This Sunday, March 8 is International Women’s Day – an important day at Thales. Not only are we celebrating all the hard-working women in our company, but we are taking this opportunity to recognize the social, economic, cultural and political achievements of women around the world. This year’s theme, #EachforEqual, is about promoting the concept that an equal world is an enabled world, and we applaud all those that are working hard to forge gender equality.
To help commemorate International Women’s Day this year, following is a Q&A with our very own Heather Johnston, VP of Legal Affairs for cloud protection and licensing activity at Thales.
Q1: Can you provide us with a little background about yourself. How did you end up in a career in the legal profession within the cybersecurity industry?
I have been with what is now Thales for almost 11 years. Growing up, my grandmother used to tell me that she knew that I would either be a lawyer or President of the United States. I thought she was crazy – I would never be a lawyer … President on the other hand, well maybe. Actually, my plan was to work for a few years and go back to school to become a child psychologist. It was not until my first job after university did I realize that I was interested in the law. My interest in the type of law has evolved over the years. I started out in litigation and quickly realized that was not where I wanted to my career to be headed. Luckily, the law firm for which I worked allowed me to transition into the real estate practice where I also did some bankruptcy work as well. When I switched law firms, I moved into a group where the type of work was broader, doing public finance, mergers and acquisitions, general corporate matters and acting as in-house counsel for some clients who did not have in-house attorneys. In essence, I became a jack of all trades, which is a perfect skill set to work in-house at a corporation. My switch into the tech industry was a result to coming to Gemalto, which was acquired by Thales last year. I am fortunate that my path ended up in a job I have very much enjoyed.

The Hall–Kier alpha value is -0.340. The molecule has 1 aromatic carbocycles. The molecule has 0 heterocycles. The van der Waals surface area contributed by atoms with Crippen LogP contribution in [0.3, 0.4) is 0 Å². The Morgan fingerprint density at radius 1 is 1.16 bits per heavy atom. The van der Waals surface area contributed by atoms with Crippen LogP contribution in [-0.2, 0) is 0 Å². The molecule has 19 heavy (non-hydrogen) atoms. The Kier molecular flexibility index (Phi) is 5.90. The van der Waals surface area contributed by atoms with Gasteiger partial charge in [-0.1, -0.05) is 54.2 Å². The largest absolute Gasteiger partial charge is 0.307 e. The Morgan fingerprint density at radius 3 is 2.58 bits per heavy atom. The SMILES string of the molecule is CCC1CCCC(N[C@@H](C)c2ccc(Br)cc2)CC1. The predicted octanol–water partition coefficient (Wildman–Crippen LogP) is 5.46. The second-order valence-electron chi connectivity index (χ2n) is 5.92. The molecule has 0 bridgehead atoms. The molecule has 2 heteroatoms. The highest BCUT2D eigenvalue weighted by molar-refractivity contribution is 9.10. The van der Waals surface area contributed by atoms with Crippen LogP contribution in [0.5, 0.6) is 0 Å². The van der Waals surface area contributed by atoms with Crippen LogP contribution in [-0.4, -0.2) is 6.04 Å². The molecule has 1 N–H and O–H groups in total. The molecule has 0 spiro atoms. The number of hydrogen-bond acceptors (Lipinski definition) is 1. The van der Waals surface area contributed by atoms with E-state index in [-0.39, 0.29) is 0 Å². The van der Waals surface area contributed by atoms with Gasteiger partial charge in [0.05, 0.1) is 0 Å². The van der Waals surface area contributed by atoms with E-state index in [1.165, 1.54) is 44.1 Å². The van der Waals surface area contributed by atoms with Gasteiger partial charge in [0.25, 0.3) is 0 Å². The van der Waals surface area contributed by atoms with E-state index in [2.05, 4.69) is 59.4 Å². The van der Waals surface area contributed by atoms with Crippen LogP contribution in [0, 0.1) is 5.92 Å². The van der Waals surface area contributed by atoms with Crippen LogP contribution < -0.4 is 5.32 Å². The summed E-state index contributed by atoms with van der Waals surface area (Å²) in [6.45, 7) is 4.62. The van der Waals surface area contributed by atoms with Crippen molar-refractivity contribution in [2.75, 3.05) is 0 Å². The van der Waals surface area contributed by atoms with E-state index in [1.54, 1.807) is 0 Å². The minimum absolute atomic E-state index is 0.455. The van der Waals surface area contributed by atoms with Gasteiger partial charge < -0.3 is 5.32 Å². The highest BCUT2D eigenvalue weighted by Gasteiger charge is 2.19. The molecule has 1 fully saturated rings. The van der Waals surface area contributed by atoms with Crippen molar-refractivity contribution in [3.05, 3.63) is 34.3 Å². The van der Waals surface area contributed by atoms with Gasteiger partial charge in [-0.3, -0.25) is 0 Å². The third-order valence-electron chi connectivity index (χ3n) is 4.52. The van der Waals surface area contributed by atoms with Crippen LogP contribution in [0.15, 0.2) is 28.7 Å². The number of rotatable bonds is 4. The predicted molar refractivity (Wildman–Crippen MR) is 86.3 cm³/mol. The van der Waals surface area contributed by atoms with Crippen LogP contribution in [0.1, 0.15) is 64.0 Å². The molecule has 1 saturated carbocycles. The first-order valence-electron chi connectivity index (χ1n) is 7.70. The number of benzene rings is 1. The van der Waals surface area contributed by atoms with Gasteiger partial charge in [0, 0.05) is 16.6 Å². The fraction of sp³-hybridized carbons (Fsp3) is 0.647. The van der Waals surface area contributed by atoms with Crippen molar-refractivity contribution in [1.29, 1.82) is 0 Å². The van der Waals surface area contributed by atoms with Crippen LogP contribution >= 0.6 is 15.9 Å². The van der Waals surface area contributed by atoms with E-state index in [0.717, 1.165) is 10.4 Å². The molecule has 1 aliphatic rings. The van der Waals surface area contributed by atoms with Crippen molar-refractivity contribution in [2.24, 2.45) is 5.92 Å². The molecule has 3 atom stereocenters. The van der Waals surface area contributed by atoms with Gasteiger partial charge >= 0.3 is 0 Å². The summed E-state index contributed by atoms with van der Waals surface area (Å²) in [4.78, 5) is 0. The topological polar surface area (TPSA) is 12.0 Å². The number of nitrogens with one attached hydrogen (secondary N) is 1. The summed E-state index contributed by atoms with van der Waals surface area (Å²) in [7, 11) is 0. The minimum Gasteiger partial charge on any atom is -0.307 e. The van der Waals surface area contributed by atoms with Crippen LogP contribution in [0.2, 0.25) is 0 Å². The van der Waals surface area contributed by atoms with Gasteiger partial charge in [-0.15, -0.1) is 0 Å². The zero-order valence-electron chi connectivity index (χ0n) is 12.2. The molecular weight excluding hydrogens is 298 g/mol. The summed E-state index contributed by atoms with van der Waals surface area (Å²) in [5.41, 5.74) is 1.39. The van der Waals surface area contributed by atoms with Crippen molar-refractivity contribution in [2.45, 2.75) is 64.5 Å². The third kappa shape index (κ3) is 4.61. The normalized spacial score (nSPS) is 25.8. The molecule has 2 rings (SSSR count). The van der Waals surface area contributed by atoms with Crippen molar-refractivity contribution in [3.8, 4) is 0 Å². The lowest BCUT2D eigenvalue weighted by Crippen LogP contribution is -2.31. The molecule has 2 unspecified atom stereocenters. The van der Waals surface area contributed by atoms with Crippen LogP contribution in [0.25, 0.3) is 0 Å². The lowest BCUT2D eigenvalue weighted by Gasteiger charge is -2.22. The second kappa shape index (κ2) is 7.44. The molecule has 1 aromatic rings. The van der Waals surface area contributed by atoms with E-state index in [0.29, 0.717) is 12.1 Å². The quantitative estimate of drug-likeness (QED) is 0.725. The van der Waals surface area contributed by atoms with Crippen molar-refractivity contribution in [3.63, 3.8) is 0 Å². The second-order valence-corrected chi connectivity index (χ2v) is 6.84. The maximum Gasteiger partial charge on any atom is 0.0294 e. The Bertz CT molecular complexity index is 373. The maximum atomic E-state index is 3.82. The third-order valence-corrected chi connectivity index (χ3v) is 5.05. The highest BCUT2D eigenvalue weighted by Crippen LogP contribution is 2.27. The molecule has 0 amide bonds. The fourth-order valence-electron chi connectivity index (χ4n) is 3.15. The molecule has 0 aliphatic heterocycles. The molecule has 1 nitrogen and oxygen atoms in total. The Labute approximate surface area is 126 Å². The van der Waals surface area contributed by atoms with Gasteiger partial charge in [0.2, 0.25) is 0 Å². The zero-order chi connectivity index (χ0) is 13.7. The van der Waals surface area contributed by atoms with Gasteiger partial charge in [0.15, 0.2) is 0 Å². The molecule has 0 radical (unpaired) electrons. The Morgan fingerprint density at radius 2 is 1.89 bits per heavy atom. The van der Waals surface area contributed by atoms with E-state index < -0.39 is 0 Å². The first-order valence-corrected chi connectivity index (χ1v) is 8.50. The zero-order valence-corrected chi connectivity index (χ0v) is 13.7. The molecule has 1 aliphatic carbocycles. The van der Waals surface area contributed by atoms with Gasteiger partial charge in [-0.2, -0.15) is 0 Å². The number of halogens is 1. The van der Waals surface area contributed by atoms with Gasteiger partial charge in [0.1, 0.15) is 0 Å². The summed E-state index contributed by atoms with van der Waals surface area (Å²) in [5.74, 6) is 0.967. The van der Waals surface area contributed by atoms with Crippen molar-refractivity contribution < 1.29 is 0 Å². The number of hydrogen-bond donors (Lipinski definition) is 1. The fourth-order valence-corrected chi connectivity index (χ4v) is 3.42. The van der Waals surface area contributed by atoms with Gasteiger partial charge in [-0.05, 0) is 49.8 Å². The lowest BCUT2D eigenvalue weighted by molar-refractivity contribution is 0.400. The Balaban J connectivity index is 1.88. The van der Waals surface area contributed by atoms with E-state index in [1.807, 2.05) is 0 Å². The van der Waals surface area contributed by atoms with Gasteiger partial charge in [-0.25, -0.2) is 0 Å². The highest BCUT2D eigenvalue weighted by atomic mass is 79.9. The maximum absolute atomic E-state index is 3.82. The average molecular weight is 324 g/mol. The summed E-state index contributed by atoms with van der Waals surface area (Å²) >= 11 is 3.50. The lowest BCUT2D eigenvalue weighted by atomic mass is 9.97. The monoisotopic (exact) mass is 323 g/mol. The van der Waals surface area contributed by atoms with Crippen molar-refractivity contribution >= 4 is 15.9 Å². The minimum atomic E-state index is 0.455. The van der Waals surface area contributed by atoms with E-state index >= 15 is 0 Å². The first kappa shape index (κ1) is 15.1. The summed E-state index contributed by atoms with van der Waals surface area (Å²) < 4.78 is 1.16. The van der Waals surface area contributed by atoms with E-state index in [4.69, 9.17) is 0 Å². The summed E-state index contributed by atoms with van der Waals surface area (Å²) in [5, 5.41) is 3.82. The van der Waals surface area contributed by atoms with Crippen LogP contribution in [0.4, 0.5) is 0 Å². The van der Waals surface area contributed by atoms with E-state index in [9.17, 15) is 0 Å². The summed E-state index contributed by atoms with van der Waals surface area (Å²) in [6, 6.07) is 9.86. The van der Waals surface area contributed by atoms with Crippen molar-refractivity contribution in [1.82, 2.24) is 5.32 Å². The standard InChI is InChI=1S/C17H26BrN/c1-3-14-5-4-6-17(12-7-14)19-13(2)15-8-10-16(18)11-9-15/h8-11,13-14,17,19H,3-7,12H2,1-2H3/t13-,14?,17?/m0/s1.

Q2: Did you have any women role models that helped shape your career path?
Yes. At my first job, I worked for a woman who changed the course of my life. She is largely responsible for me becoming an attorney. She also taught me valuable life lessons, including the ins and outs of working in an organization. My first job was at a trade association in Washington, DC doing executive admin duties. To keep me engaged, my boss would include me in her top level meetings and had me monitor potential litigation facing our industry. That was my first exposure to the law and I found it fascinating. It is what lead me to go to law school and choose a career I have truly enjoyed. My boss was smart, hardworking, fearless and bold. She challenged people to bring their best to work each day. She championed the women who worked for her. She provided opportunities for growth assignments and would often do a de-brief of situations where she would tell me from an organizational view point how things should work. She would often say, “Heather, did you see what that person did in the meeting? Well, here is why that should have been done another way and the expectation should have been ….” When you are first starting out, this level of coaching is invaluable. I am forever grateful for the opportunity to work with her and I have made a point to pay it forward as I have moved into more senior roles within our organization.
Q3: What has been the most exciting aspects of your career so far? How about the most challenging?